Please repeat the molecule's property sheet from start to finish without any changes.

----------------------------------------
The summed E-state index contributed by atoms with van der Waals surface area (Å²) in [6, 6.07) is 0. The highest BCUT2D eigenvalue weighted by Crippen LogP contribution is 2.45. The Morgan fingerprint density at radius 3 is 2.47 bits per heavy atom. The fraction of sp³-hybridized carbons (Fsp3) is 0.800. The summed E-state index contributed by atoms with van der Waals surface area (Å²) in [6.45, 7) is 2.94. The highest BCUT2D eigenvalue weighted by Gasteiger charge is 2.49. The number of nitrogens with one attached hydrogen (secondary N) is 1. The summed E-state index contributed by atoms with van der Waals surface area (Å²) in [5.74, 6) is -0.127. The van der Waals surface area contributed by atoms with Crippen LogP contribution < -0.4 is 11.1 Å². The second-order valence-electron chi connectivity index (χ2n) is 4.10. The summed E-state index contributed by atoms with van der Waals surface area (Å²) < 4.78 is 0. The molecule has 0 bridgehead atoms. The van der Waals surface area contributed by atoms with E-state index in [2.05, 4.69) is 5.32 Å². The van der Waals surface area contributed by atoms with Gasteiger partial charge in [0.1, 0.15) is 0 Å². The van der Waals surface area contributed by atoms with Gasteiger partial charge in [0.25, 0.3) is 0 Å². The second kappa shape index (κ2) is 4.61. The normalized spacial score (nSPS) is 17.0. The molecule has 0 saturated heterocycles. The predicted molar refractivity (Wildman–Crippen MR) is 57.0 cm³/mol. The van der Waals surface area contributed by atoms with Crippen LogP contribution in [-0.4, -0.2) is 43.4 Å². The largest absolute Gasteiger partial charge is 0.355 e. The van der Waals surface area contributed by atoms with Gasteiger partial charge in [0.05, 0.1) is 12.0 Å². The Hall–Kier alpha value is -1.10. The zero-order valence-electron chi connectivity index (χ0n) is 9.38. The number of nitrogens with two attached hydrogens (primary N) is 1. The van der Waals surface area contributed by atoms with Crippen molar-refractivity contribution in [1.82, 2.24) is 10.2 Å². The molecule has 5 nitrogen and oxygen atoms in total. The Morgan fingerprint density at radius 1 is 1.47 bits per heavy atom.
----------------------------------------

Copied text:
The summed E-state index contributed by atoms with van der Waals surface area (Å²) in [6, 6.07) is 0. The highest BCUT2D eigenvalue weighted by Crippen LogP contribution is 2.45. The Morgan fingerprint density at radius 3 is 2.47 bits per heavy atom. The fraction of sp³-hybridized carbons (Fsp3) is 0.800. The summed E-state index contributed by atoms with van der Waals surface area (Å²) in [6.45, 7) is 2.94. The highest BCUT2D eigenvalue weighted by Gasteiger charge is 2.49. The number of nitrogens with one attached hydrogen (secondary N) is 1. The summed E-state index contributed by atoms with van der Waals surface area (Å²) in [5.74, 6) is -0.127. The van der Waals surface area contributed by atoms with Crippen LogP contribution < -0.4 is 11.1 Å². The second-order valence-electron chi connectivity index (χ2n) is 4.10. The summed E-state index contributed by atoms with van der Waals surface area (Å²) < 4.78 is 0. The molecule has 0 bridgehead atoms. The van der Waals surface area contributed by atoms with E-state index in [2.05, 4.69) is 5.32 Å². The van der Waals surface area contributed by atoms with Gasteiger partial charge in [0.1, 0.15) is 0 Å². The van der Waals surface area contributed by atoms with Gasteiger partial charge in [0.25, 0.3) is 0 Å². The second kappa shape index (κ2) is 4.61. The normalized spacial score (nSPS) is 17.0. The molecule has 0 saturated heterocycles. The predicted molar refractivity (Wildman–Crippen MR) is 57.0 cm³/mol. The van der Waals surface area contributed by atoms with Crippen LogP contribution in [-0.4, -0.2) is 43.4 Å². The largest absolute Gasteiger partial charge is 0.355 e. The van der Waals surface area contributed by atoms with Gasteiger partial charge in [0.05, 0.1) is 12.0 Å². The Hall–Kier alpha value is -1.10. The zero-order valence-electron chi connectivity index (χ0n) is 9.38. The number of nitrogens with two attached hydrogens (primary N) is 1. The van der Waals surface area contributed by atoms with Crippen molar-refractivity contribution in [1.82, 2.24) is 10.2 Å². The molecule has 5 nitrogen and oxygen atoms in total. The Morgan fingerprint density at radius 1 is 1.47 bits per heavy atom.